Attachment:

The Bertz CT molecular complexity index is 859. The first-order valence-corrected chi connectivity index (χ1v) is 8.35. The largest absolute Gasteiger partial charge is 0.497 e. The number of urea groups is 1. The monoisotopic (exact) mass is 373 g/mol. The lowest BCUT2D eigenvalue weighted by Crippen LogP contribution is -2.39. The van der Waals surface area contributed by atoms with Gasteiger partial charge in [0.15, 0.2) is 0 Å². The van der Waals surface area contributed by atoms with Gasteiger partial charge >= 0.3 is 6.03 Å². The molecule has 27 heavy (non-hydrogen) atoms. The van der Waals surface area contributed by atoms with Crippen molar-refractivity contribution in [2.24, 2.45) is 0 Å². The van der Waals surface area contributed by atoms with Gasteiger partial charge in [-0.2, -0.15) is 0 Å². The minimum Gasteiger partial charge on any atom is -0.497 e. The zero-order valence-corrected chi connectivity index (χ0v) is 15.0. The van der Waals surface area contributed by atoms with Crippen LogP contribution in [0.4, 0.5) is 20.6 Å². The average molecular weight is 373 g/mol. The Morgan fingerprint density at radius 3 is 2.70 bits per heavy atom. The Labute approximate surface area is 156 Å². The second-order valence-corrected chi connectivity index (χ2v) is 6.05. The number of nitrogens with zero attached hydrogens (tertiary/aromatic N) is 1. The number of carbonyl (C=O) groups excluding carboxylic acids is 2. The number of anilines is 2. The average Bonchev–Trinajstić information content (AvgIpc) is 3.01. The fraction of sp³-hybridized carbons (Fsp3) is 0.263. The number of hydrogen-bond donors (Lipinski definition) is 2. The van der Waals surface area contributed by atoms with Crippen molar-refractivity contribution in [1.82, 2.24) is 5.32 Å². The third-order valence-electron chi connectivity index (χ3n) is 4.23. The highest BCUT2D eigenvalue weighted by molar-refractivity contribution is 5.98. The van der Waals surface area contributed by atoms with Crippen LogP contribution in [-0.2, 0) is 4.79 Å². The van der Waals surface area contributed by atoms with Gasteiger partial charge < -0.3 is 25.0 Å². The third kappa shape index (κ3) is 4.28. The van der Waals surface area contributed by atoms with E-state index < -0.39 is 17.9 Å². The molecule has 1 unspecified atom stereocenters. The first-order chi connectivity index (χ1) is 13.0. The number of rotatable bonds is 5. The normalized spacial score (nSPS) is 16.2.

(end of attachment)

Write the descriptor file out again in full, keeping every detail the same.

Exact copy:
The Bertz CT molecular complexity index is 859. The first-order valence-corrected chi connectivity index (χ1v) is 8.35. The largest absolute Gasteiger partial charge is 0.497 e. The number of urea groups is 1. The monoisotopic (exact) mass is 373 g/mol. The lowest BCUT2D eigenvalue weighted by Crippen LogP contribution is -2.39. The van der Waals surface area contributed by atoms with Gasteiger partial charge in [0.15, 0.2) is 0 Å². The van der Waals surface area contributed by atoms with Gasteiger partial charge >= 0.3 is 6.03 Å². The molecule has 27 heavy (non-hydrogen) atoms. The van der Waals surface area contributed by atoms with Crippen molar-refractivity contribution in [2.24, 2.45) is 0 Å². The van der Waals surface area contributed by atoms with Gasteiger partial charge in [-0.2, -0.15) is 0 Å². The minimum Gasteiger partial charge on any atom is -0.497 e. The zero-order valence-corrected chi connectivity index (χ0v) is 15.0. The van der Waals surface area contributed by atoms with Crippen LogP contribution in [0.4, 0.5) is 20.6 Å². The average molecular weight is 373 g/mol. The Morgan fingerprint density at radius 3 is 2.70 bits per heavy atom. The Labute approximate surface area is 156 Å². The second-order valence-corrected chi connectivity index (χ2v) is 6.05. The number of nitrogens with zero attached hydrogens (tertiary/aromatic N) is 1. The number of carbonyl (C=O) groups excluding carboxylic acids is 2. The number of anilines is 2. The average Bonchev–Trinajstić information content (AvgIpc) is 3.01. The fraction of sp³-hybridized carbons (Fsp3) is 0.263. The number of hydrogen-bond donors (Lipinski definition) is 2. The van der Waals surface area contributed by atoms with Crippen molar-refractivity contribution in [1.82, 2.24) is 5.32 Å². The third-order valence-electron chi connectivity index (χ3n) is 4.23. The highest BCUT2D eigenvalue weighted by molar-refractivity contribution is 5.98. The van der Waals surface area contributed by atoms with Crippen LogP contribution in [-0.2, 0) is 4.79 Å². The van der Waals surface area contributed by atoms with Gasteiger partial charge < -0.3 is 25.0 Å². The third kappa shape index (κ3) is 4.28. The van der Waals surface area contributed by atoms with E-state index < -0.39 is 17.9 Å². The molecule has 1 unspecified atom stereocenters. The first-order chi connectivity index (χ1) is 13.0. The number of rotatable bonds is 5. The normalized spacial score (nSPS) is 16.2.